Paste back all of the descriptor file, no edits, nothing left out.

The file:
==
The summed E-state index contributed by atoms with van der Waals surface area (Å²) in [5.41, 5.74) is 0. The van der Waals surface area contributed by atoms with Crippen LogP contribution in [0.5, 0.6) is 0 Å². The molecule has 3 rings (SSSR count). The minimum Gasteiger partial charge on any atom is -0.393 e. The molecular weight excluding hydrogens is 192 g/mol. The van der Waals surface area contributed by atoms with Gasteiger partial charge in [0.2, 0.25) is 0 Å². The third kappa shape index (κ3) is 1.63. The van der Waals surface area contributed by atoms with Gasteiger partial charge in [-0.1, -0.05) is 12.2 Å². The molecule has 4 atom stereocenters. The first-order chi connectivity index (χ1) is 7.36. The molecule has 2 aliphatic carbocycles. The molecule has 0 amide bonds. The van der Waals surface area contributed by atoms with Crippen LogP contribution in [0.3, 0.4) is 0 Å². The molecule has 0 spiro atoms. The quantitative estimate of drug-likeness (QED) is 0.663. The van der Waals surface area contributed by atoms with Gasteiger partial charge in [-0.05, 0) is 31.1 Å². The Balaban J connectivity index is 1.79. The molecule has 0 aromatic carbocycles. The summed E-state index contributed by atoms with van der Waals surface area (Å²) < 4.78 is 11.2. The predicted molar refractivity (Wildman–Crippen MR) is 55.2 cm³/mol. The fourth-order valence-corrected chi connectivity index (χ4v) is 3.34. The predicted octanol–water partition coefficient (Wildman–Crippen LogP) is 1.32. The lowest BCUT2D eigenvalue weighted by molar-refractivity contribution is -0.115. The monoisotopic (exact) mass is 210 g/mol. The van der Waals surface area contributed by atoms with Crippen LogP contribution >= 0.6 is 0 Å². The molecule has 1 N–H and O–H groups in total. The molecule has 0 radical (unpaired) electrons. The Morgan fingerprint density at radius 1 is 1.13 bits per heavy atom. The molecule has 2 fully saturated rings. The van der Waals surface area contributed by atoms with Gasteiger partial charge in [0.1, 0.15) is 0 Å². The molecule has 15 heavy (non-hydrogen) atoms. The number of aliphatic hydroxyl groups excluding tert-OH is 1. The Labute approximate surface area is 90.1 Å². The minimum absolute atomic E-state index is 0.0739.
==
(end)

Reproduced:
The summed E-state index contributed by atoms with van der Waals surface area (Å²) in [5.41, 5.74) is 0. The van der Waals surface area contributed by atoms with Crippen LogP contribution in [0.5, 0.6) is 0 Å². The molecule has 3 rings (SSSR count). The minimum Gasteiger partial charge on any atom is -0.393 e. The molecular weight excluding hydrogens is 192 g/mol. The van der Waals surface area contributed by atoms with Gasteiger partial charge in [0.2, 0.25) is 0 Å². The third kappa shape index (κ3) is 1.63. The van der Waals surface area contributed by atoms with Gasteiger partial charge in [-0.1, -0.05) is 12.2 Å². The molecule has 4 atom stereocenters. The first-order chi connectivity index (χ1) is 7.36. The molecule has 2 aliphatic carbocycles. The molecule has 0 amide bonds. The van der Waals surface area contributed by atoms with Crippen LogP contribution in [0.3, 0.4) is 0 Å². The molecule has 0 spiro atoms. The quantitative estimate of drug-likeness (QED) is 0.663. The van der Waals surface area contributed by atoms with Gasteiger partial charge in [-0.05, 0) is 31.1 Å². The Balaban J connectivity index is 1.79. The molecule has 0 aromatic carbocycles. The summed E-state index contributed by atoms with van der Waals surface area (Å²) < 4.78 is 11.2. The predicted molar refractivity (Wildman–Crippen MR) is 55.2 cm³/mol. The fourth-order valence-corrected chi connectivity index (χ4v) is 3.34. The predicted octanol–water partition coefficient (Wildman–Crippen LogP) is 1.32. The lowest BCUT2D eigenvalue weighted by molar-refractivity contribution is -0.115. The monoisotopic (exact) mass is 210 g/mol. The van der Waals surface area contributed by atoms with Crippen LogP contribution >= 0.6 is 0 Å². The molecule has 1 N–H and O–H groups in total. The molecule has 0 radical (unpaired) electrons. The Morgan fingerprint density at radius 1 is 1.13 bits per heavy atom. The molecule has 2 fully saturated rings. The van der Waals surface area contributed by atoms with Gasteiger partial charge in [0.1, 0.15) is 0 Å². The molecule has 15 heavy (non-hydrogen) atoms. The number of aliphatic hydroxyl groups excluding tert-OH is 1. The Labute approximate surface area is 90.1 Å². The minimum absolute atomic E-state index is 0.0739.